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March 26, 2020

Amid a surge in COVID-19 cases, officials prioritize testing for health care workers, critically ill

Daily Briefing

    In preparation for a spike in cases of COVID-19, the disease caused by the new coronavirus, health officials across the United States are beginning to restrict testing for the disease to critically ill patients and health care workers in an effort to preserve resources for people with the highest need.

    Our take: Is drive-thru testing the answer to coronavirus screening?

    US grapples with shortage of coronavirus tests

    In recent weeks, the federal government has come under scrutiny for its response to the United States' coronavirus epidemic, particularly when it comes to testing efforts. For example, public health officials have said faulty tests from CDC and rules about which labs can perform tests have resulted in a shortage of tests needed to screen Americans for COVID-19, allowing the new coronavirus to spread in the country undetected.

    While the number of tests available in the United States and efforts to screen people across the country have ramped up over the past week, officials worry that the efforts are coming too late to make a difference, particularly in hot zones like New York City and Seattle, where testing has identified hundreds to thousands of people with the disease.

    Officials look to prioritize testing for health care workers, critically ill

    As the number of COVID-19 cases continues to spike in the United States, health officials in such hot zones have sought to restrict testing for the disease in an effort to conserve tests, ventilators, ICU beds, and protective equipment for health care workers and others at high risk of contracting COVID-19 and patients in critical condition.

    For instance, the Los Angeles County Department of Public Health last Thursday told providers it was "shifting from a strategy of case containment to slowing disease transmission and averting excess morbidity and mortality" by discouraging testing of patients with mild symptoms. The department recommended that providers test patients for COVID-19 only if a positive result would impact a patient's treatment, the Los Angeles Times reports.

    In Washington, where there is a critical shortage of personal protective gear for health care workers, officials have restricted COVID-19 testing to high-risk individuals, including health care workers and people with severe symptoms. "We've asked the public to understand we can't test everyone, especially if they have mild symptoms or are asymptomatic," Jeff Duchin, health officer for Washington's Seattle and King counties, told the Washington Post last week.

    The moves align with guidance released Saturday by the White House' coronavirus task force. According to Bloomberg, the task force recommended that providers prioritize testing patients who are hospitalized, symptomatic residents of long-term care facilities, patients older than 65, and health care workers. The task force said people who suspect they have COVID-19 but are asymptomatic or have mild symptoms should isolate themselves instead of visiting a provider for a test in order to reduce transmission of the disease and to preserve resources for critical patients.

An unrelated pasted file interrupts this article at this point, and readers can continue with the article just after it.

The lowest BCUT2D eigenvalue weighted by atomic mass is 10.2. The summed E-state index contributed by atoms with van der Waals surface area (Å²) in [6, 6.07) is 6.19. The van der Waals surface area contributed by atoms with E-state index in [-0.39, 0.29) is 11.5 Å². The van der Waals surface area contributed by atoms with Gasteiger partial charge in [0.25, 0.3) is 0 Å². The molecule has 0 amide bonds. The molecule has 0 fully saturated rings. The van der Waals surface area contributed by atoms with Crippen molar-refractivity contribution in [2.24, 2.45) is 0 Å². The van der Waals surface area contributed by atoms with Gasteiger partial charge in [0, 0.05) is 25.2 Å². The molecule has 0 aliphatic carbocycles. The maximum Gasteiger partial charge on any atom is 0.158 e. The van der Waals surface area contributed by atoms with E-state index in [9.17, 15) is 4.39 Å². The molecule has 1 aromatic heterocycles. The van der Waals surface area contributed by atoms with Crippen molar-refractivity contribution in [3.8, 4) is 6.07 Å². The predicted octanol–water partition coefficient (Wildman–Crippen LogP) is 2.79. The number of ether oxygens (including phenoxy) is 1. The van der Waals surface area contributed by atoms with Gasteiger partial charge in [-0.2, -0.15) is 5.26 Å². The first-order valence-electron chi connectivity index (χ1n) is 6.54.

Anthony Fauci, director of the National Institute of Allergy and Infectious Diseases, on Saturday said, "Not every single person in the [United States] needs to get tested." He explained, "When you go in and get tested, you are consuming personal protective equipment, masks and gowns—those are high priority for the health care workers who are taking care of people who have coronavirus disease."

    Jennifer Nuzzo, an epidemiologist with the Johns Hopkins Bloomberg School of Public Health's Center for Health Security, said officials made a similar decision during the 2009 H1N1 epidemic. "[W]e stopped testing …. once the level of illness in the community was so high that it just made more sense to treat based on clinical symptoms," she explained, adding, "We'd cause more harms by encouraging the general public to run out and get tested if they are well or experiencing mild illness."

    'A new phase of response' that could cause confusion

    According to the Post, the moves represent a "new phase of … response" to the United States' COVID-19 epidemic, as health officials concede that efforts to contain the virus at this point likely will be futile.

    However, the moves to restrict testing come after federal officials last week announced plans to implement mass testing across the country, the Post reports. For instance, the federal government has announced that it would ship millions of tests to states, and several states have set up drive-thru testing sites to expand testing capacity.

    Officials are worried that those efforts could cause people with mild symptoms to leave their homes to get tested for the disease—raising the risk that they could spread the new coronavirus to others.

    "It's confusing to people to hear that testing is being made available in a much more convenient way, and they think, 'Hey, this is great, let's get tested,'" said Michael Fraser, executive director of the Association of State and Territorial Health Officials. "I'm just scared there's going to be mass confusion when people find out there is a testing site, are worried about their COVID status, and they're going to mob the testing site" (Johnson et al., Washington Post, 3/21; Dolan/Mejia, Los Angeles Times, 3/20; Wingrove, Bloomberg, 3/21).

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